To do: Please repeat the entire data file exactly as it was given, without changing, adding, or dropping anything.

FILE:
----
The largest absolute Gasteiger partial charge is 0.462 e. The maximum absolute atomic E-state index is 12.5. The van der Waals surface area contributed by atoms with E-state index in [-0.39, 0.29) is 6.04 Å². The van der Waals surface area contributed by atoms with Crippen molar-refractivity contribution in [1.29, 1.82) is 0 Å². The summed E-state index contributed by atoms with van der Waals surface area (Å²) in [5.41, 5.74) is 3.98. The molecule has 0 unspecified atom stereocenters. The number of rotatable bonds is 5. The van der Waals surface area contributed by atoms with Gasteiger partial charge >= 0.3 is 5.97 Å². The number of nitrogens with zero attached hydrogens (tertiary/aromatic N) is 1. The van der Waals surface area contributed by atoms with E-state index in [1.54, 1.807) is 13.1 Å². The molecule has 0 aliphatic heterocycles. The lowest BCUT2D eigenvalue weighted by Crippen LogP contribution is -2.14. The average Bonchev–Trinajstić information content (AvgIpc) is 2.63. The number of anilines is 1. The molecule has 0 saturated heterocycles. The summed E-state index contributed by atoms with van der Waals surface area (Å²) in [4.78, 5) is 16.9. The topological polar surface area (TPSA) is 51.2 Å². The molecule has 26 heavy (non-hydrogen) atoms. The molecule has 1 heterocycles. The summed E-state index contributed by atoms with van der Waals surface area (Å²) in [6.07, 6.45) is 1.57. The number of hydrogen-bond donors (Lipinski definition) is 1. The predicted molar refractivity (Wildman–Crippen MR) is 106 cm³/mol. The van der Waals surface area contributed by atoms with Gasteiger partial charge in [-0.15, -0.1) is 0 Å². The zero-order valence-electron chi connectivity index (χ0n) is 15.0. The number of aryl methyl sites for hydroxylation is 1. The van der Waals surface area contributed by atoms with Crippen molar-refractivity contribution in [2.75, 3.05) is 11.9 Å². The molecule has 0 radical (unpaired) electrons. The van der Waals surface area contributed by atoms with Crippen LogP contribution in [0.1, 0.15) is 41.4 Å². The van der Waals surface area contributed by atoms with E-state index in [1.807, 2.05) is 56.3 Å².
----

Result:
The largest absolute Gasteiger partial charge is 0.462 e. The maximum absolute atomic E-state index is 12.5. The van der Waals surface area contributed by atoms with E-state index in [-0.39, 0.29) is 6.04 Å². The van der Waals surface area contributed by atoms with Crippen molar-refractivity contribution in [1.29, 1.82) is 0 Å². The summed E-state index contributed by atoms with van der Waals surface area (Å²) in [5.41, 5.74) is 3.98. The molecule has 0 unspecified atom stereocenters. The number of rotatable bonds is 5. The van der Waals surface area contributed by atoms with Gasteiger partial charge >= 0.3 is 5.97 Å². The number of nitrogens with zero attached hydrogens (tertiary/aromatic N) is 1. The van der Waals surface area contributed by atoms with E-state index in [1.54, 1.807) is 13.1 Å². The molecule has 0 aliphatic heterocycles. The lowest BCUT2D eigenvalue weighted by Crippen LogP contribution is -2.14. The average Bonchev–Trinajstić information content (AvgIpc) is 2.63. The number of anilines is 1. The molecule has 0 saturated heterocycles. The summed E-state index contributed by atoms with van der Waals surface area (Å²) in [4.78, 5) is 16.9. The topological polar surface area (TPSA) is 51.2 Å². The molecule has 26 heavy (non-hydrogen) atoms. The molecule has 1 heterocycles. The summed E-state index contributed by atoms with van der Waals surface area (Å²) in [6.07, 6.45) is 1.57. The number of hydrogen-bond donors (Lipinski definition) is 1. The predicted molar refractivity (Wildman–Crippen MR) is 106 cm³/mol. The van der Waals surface area contributed by atoms with Gasteiger partial charge in [-0.15, -0.1) is 0 Å². The zero-order valence-electron chi connectivity index (χ0n) is 15.0. The number of aryl methyl sites for hydroxylation is 1. The van der Waals surface area contributed by atoms with Crippen molar-refractivity contribution in [2.75, 3.05) is 11.9 Å². The molecule has 0 radical (unpaired) electrons. The van der Waals surface area contributed by atoms with Crippen LogP contribution in [0.1, 0.15) is 41.4 Å². The van der Waals surface area contributed by atoms with E-state index in [1.807, 2.05) is 56.3 Å².